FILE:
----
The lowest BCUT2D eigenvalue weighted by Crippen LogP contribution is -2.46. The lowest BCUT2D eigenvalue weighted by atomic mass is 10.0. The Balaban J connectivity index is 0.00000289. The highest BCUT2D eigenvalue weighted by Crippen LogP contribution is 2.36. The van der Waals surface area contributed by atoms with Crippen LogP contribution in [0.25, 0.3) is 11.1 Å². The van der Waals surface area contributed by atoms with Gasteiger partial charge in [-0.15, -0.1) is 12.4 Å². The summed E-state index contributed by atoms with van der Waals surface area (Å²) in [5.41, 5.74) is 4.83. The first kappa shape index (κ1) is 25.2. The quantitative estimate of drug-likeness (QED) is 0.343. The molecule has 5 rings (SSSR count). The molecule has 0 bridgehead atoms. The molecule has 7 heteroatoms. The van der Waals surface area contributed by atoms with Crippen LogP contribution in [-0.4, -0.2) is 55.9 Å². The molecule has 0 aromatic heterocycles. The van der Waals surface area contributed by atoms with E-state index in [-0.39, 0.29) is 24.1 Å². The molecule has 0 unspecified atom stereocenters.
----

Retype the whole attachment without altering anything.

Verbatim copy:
The lowest BCUT2D eigenvalue weighted by Crippen LogP contribution is -2.46. The lowest BCUT2D eigenvalue weighted by atomic mass is 10.0. The Balaban J connectivity index is 0.00000289. The highest BCUT2D eigenvalue weighted by Crippen LogP contribution is 2.36. The van der Waals surface area contributed by atoms with Crippen LogP contribution in [0.25, 0.3) is 11.1 Å². The van der Waals surface area contributed by atoms with Gasteiger partial charge in [-0.15, -0.1) is 12.4 Å². The summed E-state index contributed by atoms with van der Waals surface area (Å²) in [5.41, 5.74) is 4.83. The first kappa shape index (κ1) is 25.2. The quantitative estimate of drug-likeness (QED) is 0.343. The molecule has 5 rings (SSSR count). The molecule has 0 bridgehead atoms. The molecule has 7 heteroatoms. The van der Waals surface area contributed by atoms with Crippen LogP contribution in [-0.4, -0.2) is 55.9 Å². The molecule has 0 aromatic heterocycles. The van der Waals surface area contributed by atoms with E-state index in [-0.39, 0.29) is 24.1 Å². The molecule has 0 unspecified atom stereocenters.